Gesualdo, Prince of Venosa (1566-1613). Thanks in part to Stravinsky's championing of the composer, those who revere or appreciate the expanded tonality of modernity recognize that Gesualdo's music was an early precursor of expressive dissonance. To be sure these were mostly contained in his Fifth and especially Sixth Books of Madrigals. And beyond such consideration we recognize that his overall vocal writing style was a brilliant highlight of his age.
The Hilliard Ensemble has just recorded the Fifth Book, Quinto Libro di Madrigali (ECM New Series) and a definitive, ravishing performance it is.
The sheer beauty of the music comes through admirably in the Hilliard Ensemble's capable vocalisms. It's scored for a sextet of soprano, two countertenors, two tenors and baritone. The sensuous diatonic parts and their emphasis on the upper ranges for moments of dramatic impact move from high moment to high moment, punctuated by what is customarily referred to the "shocking" dissonances. A modern audience used to romantic and contemporary harmony tends perhaps to find these punctuations not so much shocking as admirably expressive. As I first listened to this recording, forgetting for a moment the chronology, I thought to myself, "ah, yes, this is the earlier work, not the radically dissonant madrigals." I did not find myself shocked, I found myself engaged. The pure-toned clarity of the ensemble brings out the affective qualities of these madrigals with maximum expressive clout.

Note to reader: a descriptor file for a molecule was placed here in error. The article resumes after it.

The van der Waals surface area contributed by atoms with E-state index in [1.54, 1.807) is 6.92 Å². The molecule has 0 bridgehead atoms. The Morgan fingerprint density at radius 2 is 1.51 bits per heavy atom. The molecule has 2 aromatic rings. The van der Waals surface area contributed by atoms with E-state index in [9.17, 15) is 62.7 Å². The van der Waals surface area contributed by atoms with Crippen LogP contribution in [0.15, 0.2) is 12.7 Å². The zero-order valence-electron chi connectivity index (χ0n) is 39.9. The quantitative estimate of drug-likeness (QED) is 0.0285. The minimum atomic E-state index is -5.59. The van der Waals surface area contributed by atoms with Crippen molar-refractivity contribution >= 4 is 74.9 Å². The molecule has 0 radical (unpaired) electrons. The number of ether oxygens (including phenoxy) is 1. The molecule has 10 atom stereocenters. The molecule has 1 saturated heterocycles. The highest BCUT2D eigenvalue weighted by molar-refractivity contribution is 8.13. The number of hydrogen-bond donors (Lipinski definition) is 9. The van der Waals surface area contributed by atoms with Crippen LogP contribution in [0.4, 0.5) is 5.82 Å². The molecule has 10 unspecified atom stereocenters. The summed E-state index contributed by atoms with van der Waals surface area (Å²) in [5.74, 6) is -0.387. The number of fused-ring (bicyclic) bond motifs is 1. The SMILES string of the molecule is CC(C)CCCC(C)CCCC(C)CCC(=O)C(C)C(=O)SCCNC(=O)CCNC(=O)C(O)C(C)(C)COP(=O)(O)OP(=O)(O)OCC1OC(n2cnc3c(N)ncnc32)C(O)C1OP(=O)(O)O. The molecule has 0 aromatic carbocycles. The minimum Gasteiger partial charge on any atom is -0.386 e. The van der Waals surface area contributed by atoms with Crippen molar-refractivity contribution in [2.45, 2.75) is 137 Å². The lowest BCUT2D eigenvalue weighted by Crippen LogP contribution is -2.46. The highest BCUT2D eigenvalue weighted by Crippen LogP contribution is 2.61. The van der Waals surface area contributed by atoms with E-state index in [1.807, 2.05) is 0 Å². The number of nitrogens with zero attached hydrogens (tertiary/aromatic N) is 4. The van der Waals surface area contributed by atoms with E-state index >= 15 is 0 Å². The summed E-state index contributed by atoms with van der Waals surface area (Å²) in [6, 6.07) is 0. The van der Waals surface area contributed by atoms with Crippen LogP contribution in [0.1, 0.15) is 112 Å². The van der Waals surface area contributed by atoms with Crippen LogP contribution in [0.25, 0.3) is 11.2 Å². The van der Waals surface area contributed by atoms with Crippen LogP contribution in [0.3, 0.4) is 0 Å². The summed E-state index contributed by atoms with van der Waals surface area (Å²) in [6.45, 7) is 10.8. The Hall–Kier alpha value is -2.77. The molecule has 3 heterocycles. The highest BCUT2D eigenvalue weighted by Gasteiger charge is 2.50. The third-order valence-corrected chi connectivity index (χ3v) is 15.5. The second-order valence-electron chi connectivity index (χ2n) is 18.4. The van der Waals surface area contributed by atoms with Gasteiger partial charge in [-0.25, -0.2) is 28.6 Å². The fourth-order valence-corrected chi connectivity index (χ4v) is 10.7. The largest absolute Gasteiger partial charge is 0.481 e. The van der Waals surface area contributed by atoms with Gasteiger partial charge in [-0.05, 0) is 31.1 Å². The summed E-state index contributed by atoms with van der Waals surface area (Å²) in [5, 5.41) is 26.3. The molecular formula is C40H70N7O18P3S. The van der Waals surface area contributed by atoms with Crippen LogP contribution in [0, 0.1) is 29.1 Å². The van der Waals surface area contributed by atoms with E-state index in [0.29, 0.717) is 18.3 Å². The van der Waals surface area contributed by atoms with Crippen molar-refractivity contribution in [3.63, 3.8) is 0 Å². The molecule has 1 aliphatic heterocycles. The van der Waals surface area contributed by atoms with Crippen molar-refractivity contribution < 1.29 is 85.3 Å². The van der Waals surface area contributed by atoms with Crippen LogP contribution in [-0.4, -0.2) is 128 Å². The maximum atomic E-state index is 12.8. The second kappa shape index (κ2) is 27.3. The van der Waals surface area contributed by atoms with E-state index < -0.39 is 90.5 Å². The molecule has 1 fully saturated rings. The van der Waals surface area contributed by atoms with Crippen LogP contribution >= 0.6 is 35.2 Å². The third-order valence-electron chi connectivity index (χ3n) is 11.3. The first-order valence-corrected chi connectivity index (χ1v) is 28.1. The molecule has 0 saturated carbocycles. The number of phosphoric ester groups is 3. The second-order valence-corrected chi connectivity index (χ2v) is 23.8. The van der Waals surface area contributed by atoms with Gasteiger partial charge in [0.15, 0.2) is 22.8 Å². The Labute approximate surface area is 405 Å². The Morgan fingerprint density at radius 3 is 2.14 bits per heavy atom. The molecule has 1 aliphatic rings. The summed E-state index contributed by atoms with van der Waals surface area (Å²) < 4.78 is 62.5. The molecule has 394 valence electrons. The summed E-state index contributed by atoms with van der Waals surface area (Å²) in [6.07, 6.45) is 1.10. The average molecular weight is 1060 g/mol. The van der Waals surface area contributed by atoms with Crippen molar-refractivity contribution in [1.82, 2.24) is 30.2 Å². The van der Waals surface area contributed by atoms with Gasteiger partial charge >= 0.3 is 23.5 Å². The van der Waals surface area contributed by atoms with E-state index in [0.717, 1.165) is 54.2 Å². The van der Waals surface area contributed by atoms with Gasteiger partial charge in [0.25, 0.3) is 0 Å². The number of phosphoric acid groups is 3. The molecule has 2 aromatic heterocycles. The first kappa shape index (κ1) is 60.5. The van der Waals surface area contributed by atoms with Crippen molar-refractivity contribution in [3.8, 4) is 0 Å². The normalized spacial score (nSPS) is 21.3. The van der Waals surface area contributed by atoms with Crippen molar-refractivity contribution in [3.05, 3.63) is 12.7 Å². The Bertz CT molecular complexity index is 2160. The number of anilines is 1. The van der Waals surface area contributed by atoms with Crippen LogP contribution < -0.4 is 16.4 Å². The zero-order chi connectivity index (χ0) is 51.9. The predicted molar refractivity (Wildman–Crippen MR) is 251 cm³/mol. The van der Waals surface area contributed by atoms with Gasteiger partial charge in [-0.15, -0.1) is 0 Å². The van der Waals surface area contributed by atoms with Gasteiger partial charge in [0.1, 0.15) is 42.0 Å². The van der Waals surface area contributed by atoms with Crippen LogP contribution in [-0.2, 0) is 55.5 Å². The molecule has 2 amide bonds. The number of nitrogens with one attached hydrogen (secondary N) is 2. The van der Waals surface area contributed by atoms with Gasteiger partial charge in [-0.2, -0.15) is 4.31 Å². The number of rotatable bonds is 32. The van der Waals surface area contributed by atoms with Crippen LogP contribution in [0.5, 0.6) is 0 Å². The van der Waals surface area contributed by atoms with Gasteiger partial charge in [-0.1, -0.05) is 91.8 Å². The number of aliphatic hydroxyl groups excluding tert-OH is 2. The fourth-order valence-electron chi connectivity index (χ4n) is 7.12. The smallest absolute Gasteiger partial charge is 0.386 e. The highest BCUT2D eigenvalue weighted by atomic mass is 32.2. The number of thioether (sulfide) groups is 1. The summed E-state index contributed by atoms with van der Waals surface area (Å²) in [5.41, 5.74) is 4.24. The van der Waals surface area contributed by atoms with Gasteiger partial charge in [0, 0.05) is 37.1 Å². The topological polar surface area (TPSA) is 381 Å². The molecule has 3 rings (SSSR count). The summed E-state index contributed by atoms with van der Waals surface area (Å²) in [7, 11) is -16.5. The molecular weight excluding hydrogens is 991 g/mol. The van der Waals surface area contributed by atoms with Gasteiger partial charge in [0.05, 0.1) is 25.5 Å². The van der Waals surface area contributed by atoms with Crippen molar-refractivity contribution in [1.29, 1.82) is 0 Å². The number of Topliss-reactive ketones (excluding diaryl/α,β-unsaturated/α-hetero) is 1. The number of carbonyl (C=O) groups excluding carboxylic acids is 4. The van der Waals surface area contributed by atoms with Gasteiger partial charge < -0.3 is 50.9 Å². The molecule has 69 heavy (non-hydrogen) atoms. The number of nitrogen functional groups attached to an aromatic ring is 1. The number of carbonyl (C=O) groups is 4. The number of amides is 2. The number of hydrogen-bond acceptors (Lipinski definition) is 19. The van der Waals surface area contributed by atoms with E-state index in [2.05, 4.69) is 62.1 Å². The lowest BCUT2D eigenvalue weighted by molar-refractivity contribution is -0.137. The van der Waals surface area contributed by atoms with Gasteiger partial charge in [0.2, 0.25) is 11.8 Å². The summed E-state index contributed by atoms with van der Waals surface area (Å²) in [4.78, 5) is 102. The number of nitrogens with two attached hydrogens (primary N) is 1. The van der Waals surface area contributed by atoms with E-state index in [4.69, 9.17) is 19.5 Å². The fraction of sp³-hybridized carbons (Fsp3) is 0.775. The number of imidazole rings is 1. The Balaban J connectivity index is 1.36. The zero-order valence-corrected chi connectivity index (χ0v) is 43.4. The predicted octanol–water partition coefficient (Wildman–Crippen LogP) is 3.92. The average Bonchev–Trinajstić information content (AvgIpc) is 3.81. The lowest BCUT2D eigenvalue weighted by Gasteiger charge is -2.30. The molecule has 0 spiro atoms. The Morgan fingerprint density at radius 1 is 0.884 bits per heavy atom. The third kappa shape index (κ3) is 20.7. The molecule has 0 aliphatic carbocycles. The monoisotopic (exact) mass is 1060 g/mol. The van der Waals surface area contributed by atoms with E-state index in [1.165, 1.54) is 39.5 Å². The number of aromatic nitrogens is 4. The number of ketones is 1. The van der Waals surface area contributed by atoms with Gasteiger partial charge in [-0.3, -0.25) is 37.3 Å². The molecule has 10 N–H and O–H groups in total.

To be fair, the Sixth Book contains the more consistently radical dissonances. But what counts is the beauty of the music overall. That comes through clearly, passionately, and sonorously chime-like throughout the Hilliard's performance.
No one who wants to understand the mature Gesualdo should miss the Fifth and Sixth books. Here is perhaps the definitive recording of the Fifth. Another triumph for the Hilliards!